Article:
National Gambling Impact Study Commission:
Selected Operational Practices
GGD-99-46, Apr 16, 1999
Pursuant to a congressional request, GAO reviewed selected operational practices of the National Gambling Impact Study Commission (NGISC), focusing on: (1) whether NGISC is subject to the Federal Advisory Committee Act (FACA) and, if so, whether NGISC followed FACA with respect to three specific meetings; (2) what contracting procedures were used in NGISC's award of three major contracts; (3) why NGISC contracted for legal counsel instead of using government legal support; (4) whether NGISC attempted to interfere with the work of one of its contractors; (5) how Regent University employees were involved in NGISC activities; (6) whether NGISC has paid for relocating any staff; and (7) whether NGISC employees are allowed to work at a location other than the NGISC office.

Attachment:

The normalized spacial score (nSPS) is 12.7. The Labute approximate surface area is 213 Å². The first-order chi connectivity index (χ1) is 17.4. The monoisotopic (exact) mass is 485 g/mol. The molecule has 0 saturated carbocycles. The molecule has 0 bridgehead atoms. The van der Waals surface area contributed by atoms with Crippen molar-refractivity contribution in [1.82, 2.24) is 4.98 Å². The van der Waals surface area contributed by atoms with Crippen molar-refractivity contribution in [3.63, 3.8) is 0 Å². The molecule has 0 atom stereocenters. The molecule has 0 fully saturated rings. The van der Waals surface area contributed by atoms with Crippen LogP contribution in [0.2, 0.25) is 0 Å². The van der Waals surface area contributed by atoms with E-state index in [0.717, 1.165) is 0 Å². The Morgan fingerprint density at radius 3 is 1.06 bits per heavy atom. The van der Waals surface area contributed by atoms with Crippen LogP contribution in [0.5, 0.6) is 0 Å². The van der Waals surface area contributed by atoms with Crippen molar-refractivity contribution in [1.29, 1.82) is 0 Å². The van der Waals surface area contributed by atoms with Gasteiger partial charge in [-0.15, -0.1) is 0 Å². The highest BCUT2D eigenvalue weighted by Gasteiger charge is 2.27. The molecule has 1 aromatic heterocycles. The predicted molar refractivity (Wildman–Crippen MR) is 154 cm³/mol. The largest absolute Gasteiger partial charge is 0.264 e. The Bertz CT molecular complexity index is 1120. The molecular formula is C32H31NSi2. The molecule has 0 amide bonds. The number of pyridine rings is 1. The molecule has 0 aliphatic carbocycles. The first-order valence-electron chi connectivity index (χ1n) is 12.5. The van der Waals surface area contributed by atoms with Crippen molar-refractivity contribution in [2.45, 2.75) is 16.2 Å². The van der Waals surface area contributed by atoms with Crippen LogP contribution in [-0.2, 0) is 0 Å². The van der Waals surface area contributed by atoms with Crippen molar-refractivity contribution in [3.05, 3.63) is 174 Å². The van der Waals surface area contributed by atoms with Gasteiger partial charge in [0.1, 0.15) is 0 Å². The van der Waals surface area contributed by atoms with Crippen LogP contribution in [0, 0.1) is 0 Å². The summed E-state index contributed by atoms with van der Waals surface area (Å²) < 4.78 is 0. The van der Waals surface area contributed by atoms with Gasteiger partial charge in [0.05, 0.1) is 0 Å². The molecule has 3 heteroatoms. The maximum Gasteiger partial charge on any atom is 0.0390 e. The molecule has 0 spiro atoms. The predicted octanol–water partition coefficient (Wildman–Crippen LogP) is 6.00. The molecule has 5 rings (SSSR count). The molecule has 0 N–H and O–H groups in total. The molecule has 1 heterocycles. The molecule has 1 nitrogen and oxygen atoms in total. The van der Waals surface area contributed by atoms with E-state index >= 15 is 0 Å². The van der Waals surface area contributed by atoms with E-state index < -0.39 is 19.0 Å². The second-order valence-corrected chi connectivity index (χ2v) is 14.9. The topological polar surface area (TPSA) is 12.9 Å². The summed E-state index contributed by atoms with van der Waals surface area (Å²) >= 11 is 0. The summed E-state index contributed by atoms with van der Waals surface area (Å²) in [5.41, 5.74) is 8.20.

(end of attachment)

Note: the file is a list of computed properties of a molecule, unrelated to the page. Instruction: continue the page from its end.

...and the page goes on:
GAO noted that: (1) FACA applies to NGISC; (2) for one of the three meetings, NGISC did not provide the 15-day advance notice in the "Federal Register" that is required under FACA and its implementing regulations; (3) a 2-day notice faxed to about 730 people from the media and general public allowed them to participate; (4) for another meeting, NGISC published notice of the meeting in the "Federal Register" more than 15 days in advance, but did not publish a summary of the agenda in the time required by FACA's implementing regulations; (5) information obtained from procurement records and NGISC indicated that NGISC sought competition in the award of two of the three major contracts that GAO reviewed and awarded the third on a sole-source basis after determining that one source was uniquely qualified; (6) however, NGISC did not document its efforts to seek competition for one of the three contracts, which left no record to assess NGISC's efforts; (7) NGISC contracted for legal counsel instead of using government legal support because the federal agencies from which NGISC sought legal assistance either could not or would not provide it, and NGISC determined that it would not be feasible to hire in-house counsel with the variety of expertise desired; (8) a National Research Council official involved in the administration of the NGISC's contract said that NGISC did not attempt to interfere in the Academy's contract work; (9) GAO identified six persons affiliated with Regent University, in addition to NGISC's Chair, who had some involvement in NGISC's work; (10) two of these persons were Regent University graduate students and a third was a graduate, all of whom volunteered their services for 2 days in August 1997 to assist in meeting preparations; (11) a fourth person, another Regent University graduate, worked part-time for NGISC for approximately 2 weeks in June 1997 to assist in NGISC's establishment; (12) the fifth and sixth individuals were Regent University employees who worked for NGISC's Chair in her capacity as Dean of Regent University's Robertson School of Government; (13) NGISC records did not indicate that it had paid for the relocation costs for any employee; (14) according to NGISC, two employees worked at locations other than NGISC's office for part of their regular work schedule for some period of time; (15) GAO found some confusion among NGISC staff concerning the details of one of the three employees, thus GAO believes that NGISC's internal controls over time and attendance were insufficient to prevent misunderstandings; and (16) NGISC improved these controls in early 1999.